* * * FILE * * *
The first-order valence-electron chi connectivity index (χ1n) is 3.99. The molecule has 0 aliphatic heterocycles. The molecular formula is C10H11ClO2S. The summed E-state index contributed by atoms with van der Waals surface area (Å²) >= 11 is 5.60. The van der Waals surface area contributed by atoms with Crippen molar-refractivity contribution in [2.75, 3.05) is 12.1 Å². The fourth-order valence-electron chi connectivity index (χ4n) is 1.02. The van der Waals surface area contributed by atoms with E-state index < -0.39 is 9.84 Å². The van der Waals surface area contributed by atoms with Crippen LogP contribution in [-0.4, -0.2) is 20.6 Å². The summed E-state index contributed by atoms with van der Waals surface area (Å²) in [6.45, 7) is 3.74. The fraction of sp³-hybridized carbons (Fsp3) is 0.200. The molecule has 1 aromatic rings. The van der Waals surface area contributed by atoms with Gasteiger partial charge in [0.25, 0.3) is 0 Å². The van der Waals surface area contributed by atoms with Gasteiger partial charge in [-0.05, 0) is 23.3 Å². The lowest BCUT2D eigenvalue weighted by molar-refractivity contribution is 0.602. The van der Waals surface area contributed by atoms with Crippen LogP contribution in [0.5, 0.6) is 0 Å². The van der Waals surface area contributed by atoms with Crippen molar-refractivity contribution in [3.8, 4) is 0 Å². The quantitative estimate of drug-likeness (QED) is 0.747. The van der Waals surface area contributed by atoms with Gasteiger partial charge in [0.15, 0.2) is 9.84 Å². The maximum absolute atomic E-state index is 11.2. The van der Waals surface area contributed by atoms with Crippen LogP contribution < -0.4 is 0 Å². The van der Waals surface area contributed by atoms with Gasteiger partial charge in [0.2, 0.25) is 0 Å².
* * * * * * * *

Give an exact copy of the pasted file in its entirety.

The first-order valence-electron chi connectivity index (χ1n) is 3.99. The molecule has 0 aliphatic heterocycles. The molecular formula is C10H11ClO2S. The summed E-state index contributed by atoms with van der Waals surface area (Å²) >= 11 is 5.60. The van der Waals surface area contributed by atoms with Crippen molar-refractivity contribution in [2.75, 3.05) is 12.1 Å². The fourth-order valence-electron chi connectivity index (χ4n) is 1.02. The van der Waals surface area contributed by atoms with E-state index < -0.39 is 9.84 Å². The van der Waals surface area contributed by atoms with Crippen LogP contribution in [-0.4, -0.2) is 20.6 Å². The summed E-state index contributed by atoms with van der Waals surface area (Å²) in [6.45, 7) is 3.74. The fraction of sp³-hybridized carbons (Fsp3) is 0.200. The molecule has 1 aromatic rings. The van der Waals surface area contributed by atoms with Gasteiger partial charge in [0.25, 0.3) is 0 Å². The van der Waals surface area contributed by atoms with Gasteiger partial charge in [-0.05, 0) is 23.3 Å². The lowest BCUT2D eigenvalue weighted by molar-refractivity contribution is 0.602. The van der Waals surface area contributed by atoms with Crippen LogP contribution in [0.5, 0.6) is 0 Å². The van der Waals surface area contributed by atoms with Crippen molar-refractivity contribution in [3.8, 4) is 0 Å². The quantitative estimate of drug-likeness (QED) is 0.747. The van der Waals surface area contributed by atoms with Gasteiger partial charge in [0.15, 0.2) is 9.84 Å². The maximum absolute atomic E-state index is 11.2. The van der Waals surface area contributed by atoms with Crippen LogP contribution < -0.4 is 0 Å². The van der Waals surface area contributed by atoms with Gasteiger partial charge in [0.2, 0.25) is 0 Å².